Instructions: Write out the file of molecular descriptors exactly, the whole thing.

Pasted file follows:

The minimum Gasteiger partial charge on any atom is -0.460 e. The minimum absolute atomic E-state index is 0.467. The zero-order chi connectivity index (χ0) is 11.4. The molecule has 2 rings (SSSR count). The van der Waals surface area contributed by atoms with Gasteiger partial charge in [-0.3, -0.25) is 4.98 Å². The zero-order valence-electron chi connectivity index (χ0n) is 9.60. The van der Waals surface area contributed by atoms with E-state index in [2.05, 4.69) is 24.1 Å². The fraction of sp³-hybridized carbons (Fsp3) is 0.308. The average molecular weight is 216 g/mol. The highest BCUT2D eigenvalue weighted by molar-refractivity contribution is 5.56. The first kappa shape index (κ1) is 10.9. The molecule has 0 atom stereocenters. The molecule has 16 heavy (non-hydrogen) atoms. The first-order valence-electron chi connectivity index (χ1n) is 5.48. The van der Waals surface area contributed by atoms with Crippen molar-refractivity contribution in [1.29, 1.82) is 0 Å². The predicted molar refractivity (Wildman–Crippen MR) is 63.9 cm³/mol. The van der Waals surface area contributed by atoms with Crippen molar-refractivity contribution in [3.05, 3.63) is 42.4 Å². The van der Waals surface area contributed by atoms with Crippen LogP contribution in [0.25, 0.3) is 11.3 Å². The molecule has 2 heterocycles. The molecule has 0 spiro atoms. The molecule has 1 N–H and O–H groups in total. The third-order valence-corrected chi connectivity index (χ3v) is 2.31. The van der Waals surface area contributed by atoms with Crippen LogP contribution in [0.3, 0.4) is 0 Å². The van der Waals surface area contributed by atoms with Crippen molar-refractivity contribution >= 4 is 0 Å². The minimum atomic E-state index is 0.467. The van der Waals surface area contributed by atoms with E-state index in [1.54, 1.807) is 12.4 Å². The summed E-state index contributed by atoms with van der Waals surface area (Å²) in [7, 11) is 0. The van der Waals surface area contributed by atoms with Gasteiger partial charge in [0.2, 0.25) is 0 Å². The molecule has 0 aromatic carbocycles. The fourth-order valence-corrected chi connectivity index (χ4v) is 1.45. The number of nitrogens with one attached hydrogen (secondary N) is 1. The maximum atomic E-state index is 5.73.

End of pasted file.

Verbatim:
The minimum Gasteiger partial charge on any atom is -0.460 e. The minimum absolute atomic E-state index is 0.467. The zero-order chi connectivity index (χ0) is 11.4. The molecule has 2 rings (SSSR count). The van der Waals surface area contributed by atoms with Gasteiger partial charge in [-0.3, -0.25) is 4.98 Å². The zero-order valence-electron chi connectivity index (χ0n) is 9.60. The van der Waals surface area contributed by atoms with E-state index in [2.05, 4.69) is 24.1 Å². The fraction of sp³-hybridized carbons (Fsp3) is 0.308. The average molecular weight is 216 g/mol. The highest BCUT2D eigenvalue weighted by molar-refractivity contribution is 5.56. The first kappa shape index (κ1) is 10.9. The molecule has 0 atom stereocenters. The molecule has 16 heavy (non-hydrogen) atoms. The first-order valence-electron chi connectivity index (χ1n) is 5.48. The van der Waals surface area contributed by atoms with Crippen molar-refractivity contribution in [1.29, 1.82) is 0 Å². The predicted molar refractivity (Wildman–Crippen MR) is 63.9 cm³/mol. The van der Waals surface area contributed by atoms with Crippen molar-refractivity contribution in [3.05, 3.63) is 42.4 Å². The van der Waals surface area contributed by atoms with Crippen LogP contribution in [0.25, 0.3) is 11.3 Å². The molecule has 2 heterocycles. The molecule has 0 spiro atoms. The molecule has 1 N–H and O–H groups in total. The third-order valence-corrected chi connectivity index (χ3v) is 2.31. The van der Waals surface area contributed by atoms with Crippen LogP contribution in [0.3, 0.4) is 0 Å². The van der Waals surface area contributed by atoms with Crippen molar-refractivity contribution >= 4 is 0 Å². The minimum atomic E-state index is 0.467. The van der Waals surface area contributed by atoms with E-state index in [1.54, 1.807) is 12.4 Å². The summed E-state index contributed by atoms with van der Waals surface area (Å²) in [7, 11) is 0. The van der Waals surface area contributed by atoms with Gasteiger partial charge in [0.2, 0.25) is 0 Å². The molecule has 0 aromatic carbocycles. The fourth-order valence-corrected chi connectivity index (χ4v) is 1.45. The number of nitrogens with one attached hydrogen (secondary N) is 1. The maximum atomic E-state index is 5.73.